Remembering Saint Stanislaus College Alumni Association Toronto (SSCAAT) in your Will
Although many people tend to put off making a will while they are enjoying good health, a will is one of the most important deeds you can undertake. As the culmination of a lifetime's financial planning, it is the only way to ensure that your assets are distributed as you would have wished.
A Will allows you to provide Bequests, Legacies, and “in memoriam” gifts to any Family Member or Organization that you wish to benefit from your estate, and is the only way to ensure that your Estate is distributed without legal complications and costs.
Bequests, legacies, and “in memoriam” gifts are often difficult subjects to address as many people automatically associate these terms with death.
But, of course, making a will is one of the most important deeds you can undertake. It is the culmination of a lifetime's financial planning, and it is the only way to ensure that your assets are distributed as you would have wished.
Making a gift to SSCAAT in your will is a wonderful way to provide a lasting legacy of support and commitment. Many people cannot afford to give large gifts during their lifetime, but can make a significant donation in their will.
After providing for the future of those closest to you, you may wish to show your support for an association at a level you were not able to afford during your lifetime. SSCAAT is grateful for all legacies, large and small, and we appreciate that such a decision is one of the most considered and personally significant gifts that you are ever likely to make.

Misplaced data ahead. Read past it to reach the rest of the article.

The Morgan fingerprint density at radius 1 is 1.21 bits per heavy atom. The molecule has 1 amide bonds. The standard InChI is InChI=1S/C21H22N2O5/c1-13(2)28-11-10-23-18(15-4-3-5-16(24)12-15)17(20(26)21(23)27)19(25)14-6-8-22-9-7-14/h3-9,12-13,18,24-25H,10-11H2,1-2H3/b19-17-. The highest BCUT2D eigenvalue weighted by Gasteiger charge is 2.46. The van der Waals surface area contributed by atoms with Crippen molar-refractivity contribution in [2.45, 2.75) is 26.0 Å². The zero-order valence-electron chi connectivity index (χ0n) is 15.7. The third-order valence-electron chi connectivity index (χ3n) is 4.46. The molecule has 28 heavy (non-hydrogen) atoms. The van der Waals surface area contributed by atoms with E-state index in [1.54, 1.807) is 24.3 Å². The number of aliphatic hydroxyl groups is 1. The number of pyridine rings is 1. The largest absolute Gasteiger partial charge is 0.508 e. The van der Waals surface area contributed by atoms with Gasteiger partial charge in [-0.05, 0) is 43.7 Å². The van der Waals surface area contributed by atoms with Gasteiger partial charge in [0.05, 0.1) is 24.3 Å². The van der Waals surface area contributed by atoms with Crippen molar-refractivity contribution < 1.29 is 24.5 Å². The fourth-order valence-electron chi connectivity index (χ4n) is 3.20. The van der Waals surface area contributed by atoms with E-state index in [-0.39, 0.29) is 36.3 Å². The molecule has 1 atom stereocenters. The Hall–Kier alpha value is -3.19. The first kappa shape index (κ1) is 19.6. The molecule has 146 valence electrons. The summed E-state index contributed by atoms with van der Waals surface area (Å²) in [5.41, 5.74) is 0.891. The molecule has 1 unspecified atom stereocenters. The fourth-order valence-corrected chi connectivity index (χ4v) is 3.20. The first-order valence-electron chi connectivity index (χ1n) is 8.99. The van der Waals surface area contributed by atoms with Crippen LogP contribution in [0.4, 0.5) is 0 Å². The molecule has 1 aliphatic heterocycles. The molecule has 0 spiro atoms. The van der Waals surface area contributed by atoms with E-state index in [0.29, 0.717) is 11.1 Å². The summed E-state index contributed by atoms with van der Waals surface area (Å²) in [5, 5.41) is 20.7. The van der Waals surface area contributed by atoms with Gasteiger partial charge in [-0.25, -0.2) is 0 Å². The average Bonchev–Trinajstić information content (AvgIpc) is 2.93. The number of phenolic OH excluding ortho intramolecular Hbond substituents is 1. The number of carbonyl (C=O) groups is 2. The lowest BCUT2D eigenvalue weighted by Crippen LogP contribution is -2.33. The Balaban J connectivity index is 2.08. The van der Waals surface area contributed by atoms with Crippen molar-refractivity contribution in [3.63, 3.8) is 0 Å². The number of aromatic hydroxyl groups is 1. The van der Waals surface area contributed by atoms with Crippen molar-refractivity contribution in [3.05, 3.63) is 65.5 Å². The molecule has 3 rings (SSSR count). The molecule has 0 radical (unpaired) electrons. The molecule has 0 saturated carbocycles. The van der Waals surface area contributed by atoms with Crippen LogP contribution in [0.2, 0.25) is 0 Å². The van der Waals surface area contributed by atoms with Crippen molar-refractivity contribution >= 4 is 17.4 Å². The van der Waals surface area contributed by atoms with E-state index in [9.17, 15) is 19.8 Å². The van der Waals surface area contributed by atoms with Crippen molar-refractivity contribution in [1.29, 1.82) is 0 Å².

Ways to give a legacy
There are five common ways to give a legacy:
This is a simply legacy of a specified sum of money to a named beneficiary.
The residue of your estate is the value remaining after all pecuniary legacies, debts, and other charges have been met. The advantage of a residuary legacy is that its value will not be eroded by inflation.
A reversionary legacy is a valuable way of both providing for family or friends and benefiting SSCAAT. It involves leaving assets to a chosen beneficiary to use during his/her lifetime, with the whole or a portion reverting to SSCAAT on his/her death.
4. Non-money gifts
A legacy need not be in the form of money. Specific gifts in the form of stocks and shares, works of art, and other valuables also can be bequeathed to SSCAAT.
A conditional legacy addresses the possibility that you may survive all your named dependents. It would ensure that, in this event, your estate would be left to SSCAAT and to any other beneficiaries you may name.
Another strategy which addresses the “how” is using life insurance to fund charitable bequests at death. Many people use the gifting of life insurance proceeds as part of their tax and estate planning since proper structuring can allow them to claim the life insurance premium or the resulting death benefit as a tax deduction.
As the Government gets more and more reluctant to issue charitable status to organizations which do not meet all their requirements, we’ll find people going beyond the tax structure incentives and just use life insurance as a gift to non-charities.
Organizations like ours, SSCAAT, are registered as not-for-profit organizations. Unfortunately, we do not as yet have Canadian charitable status since 100% of our mandate is to support the old school in Guyana by raising funds in Canada. However, it does not preclude anyone from naming SSCAAT as a beneficiary or partial beneficiary of a life insurance policy.
In all cases, we strongly recommend that you seek professional advice when writing your will.
For further information, consult: